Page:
An introduction to artisanal gold mining – Sprint 2 learnings with FCDO

The scale of informal, artisanal mining is massive — across communities, across countries, and across the minerals themselves. We call it the world’s most unsophisticated $100bn market and we are setting about redesigning it.

Through the Frontier Technologies Programme, Minexx has been testing various aspects of our approach, namely to secure the supply chain from the moment the mineral comes out of the ground to when it reaches the end-consumer. We do this with blockchain technology.

The first successful Sprint involved a project at mine sites in South Kivu, DRC, which tested how cooperatives, team leaders, and miners accept digital payments through the Minexx platform.

Through this approach miners were able to confirm the exchange of ore for income via mobile payment, ensuring the miners got paid fairly and on time. Whereas previously cash payments are made to middlemen with no visibility on end production.

In total this approach led to USD$250k of an exported mineral — namely cassiterite — from DRC using digital, blockchain certified payments. This was a world first.

Through the second Sprint, as part of this strategic partnership with the FCDO, the Minexx team has been investigating how our blockchain platform — with its global application — can work with other mineral groups.

Gold mining is one of the oldest industries in the world — going back 7,000 years. Today, gold plays an important part of the international market as a so-called “safe haven” investment as well as being used in electronics and jewellery. Globally, more miners are in artisanal gold than any other mineral. Here, we share our main learnings.

Miners at an artisanal gold mine in Burkina Faso

Smuggling dominates route to market

In Feb 2021 the team undertook a fact-finding mission to Burkina Faso. This landlocked country is Africa’s fifth-largest producer of gold — and many of its mine sites are informal. Remarkably, of the $1.5bn of gold exported from Burkina Faso, 99% is exported illegally.

This is not just a challenge for Burkina Faso with many other countries in a very similar position in terms of the quantities of minerals that leave the country illegally — 99% of DRC’s gold is smuggled out of the country; Nigeria lost $3bn in royalties from 2012 to 2018 due to illegal gold mining and $4.1bn of gold smuggled out of Sudan to UAE alone in 2019 alone.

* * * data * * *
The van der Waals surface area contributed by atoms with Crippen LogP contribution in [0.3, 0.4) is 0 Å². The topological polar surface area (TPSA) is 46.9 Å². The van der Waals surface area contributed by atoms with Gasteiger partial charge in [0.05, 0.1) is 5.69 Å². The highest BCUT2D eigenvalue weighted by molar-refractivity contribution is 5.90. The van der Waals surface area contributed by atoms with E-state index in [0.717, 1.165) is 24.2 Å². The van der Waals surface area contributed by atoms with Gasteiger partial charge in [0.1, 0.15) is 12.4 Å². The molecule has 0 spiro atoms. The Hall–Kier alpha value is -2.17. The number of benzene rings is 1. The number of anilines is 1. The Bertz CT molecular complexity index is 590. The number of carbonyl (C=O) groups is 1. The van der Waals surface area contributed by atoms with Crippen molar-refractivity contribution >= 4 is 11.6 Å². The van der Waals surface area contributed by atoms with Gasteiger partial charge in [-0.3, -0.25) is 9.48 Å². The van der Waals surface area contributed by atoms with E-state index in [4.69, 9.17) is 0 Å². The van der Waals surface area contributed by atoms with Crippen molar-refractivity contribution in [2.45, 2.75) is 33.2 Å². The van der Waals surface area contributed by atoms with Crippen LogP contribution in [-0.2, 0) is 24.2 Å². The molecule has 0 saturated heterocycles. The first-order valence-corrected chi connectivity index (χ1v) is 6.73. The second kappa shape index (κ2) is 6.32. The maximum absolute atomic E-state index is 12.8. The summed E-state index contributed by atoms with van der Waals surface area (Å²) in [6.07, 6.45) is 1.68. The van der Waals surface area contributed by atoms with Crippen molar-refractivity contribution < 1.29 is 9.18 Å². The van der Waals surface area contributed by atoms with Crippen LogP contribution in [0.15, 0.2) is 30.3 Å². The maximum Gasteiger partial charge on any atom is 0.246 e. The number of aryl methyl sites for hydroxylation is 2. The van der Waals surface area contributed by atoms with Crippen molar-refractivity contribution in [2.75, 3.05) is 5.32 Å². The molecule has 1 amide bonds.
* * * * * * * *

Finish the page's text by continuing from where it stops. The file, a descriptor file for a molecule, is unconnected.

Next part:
In fact, African governments lose more money from mineral tax evasion than they gain in foreign aid — this is mainly driven by the gold market.

Government gold buying programmes are on the rise

To combat mineral smuggling, Governments in Zambia, Tanzania, Sudan, and Burkina Faso have all initiated state buying gold programmes. Here, the government purchases gold directly from miners to create a formal route to market. With a new EU law introduced in January 2021, to sell gold to EU countries a country such as Burkina Faso must prove OECD compliance, adding further challenges to reach a formal international market..

The reality is, many of these governments lack the resources and the technologies to effectively regulate the industry and manage the transactions and buying programmes on the ground.

The largest source of mercury emissions

A key risk in gold mining is the use of mercury. Small-scale gold mining is the largest consumer of mercury worldwide. Miners inhaling mercury leads to neurological damage and other health issues and enables it to get into the food chain.

The Minamata Convention was introduced to address this and eradicate mercury use but little on the ground progress has been made with the lack of an appropriate alternative. Mercury-free technology does exist but must be financed and introduced carefully to get buy-in from miners.

The government of Tanzania is registering all mercury importers in its aim to reduce mercury consumption by 30% by 2025.

The future of small-scale gold mining

So it is clear from our fact-finding mission — and from these statistics — that the illegal trade in minerals is a huge issue, not least for the artisanal miners who make a living from this activity but also for the governments which are losing out on tax receipts.

This is about moving this from the informal to the formal. The next step is working with governments and mineral buyers to formalise gold sourcing. This in turn will bring financial flows into the formal economy.

For the miners, it enables formal pre-financing products and direct digital payments. This means that, through transacting directly with miners, Minexx can finance, for instance, mercury-free equipment.

So it is better for miners, it is better for governments and ultimately it is better for the end investors in gold or end consumers of electronics and jewellery, that the gold’s provenance is known.

We want the pendulum to swing towards a premium being paid for gold sourced in the right, more formal way, and we believe that technology provides the key to this.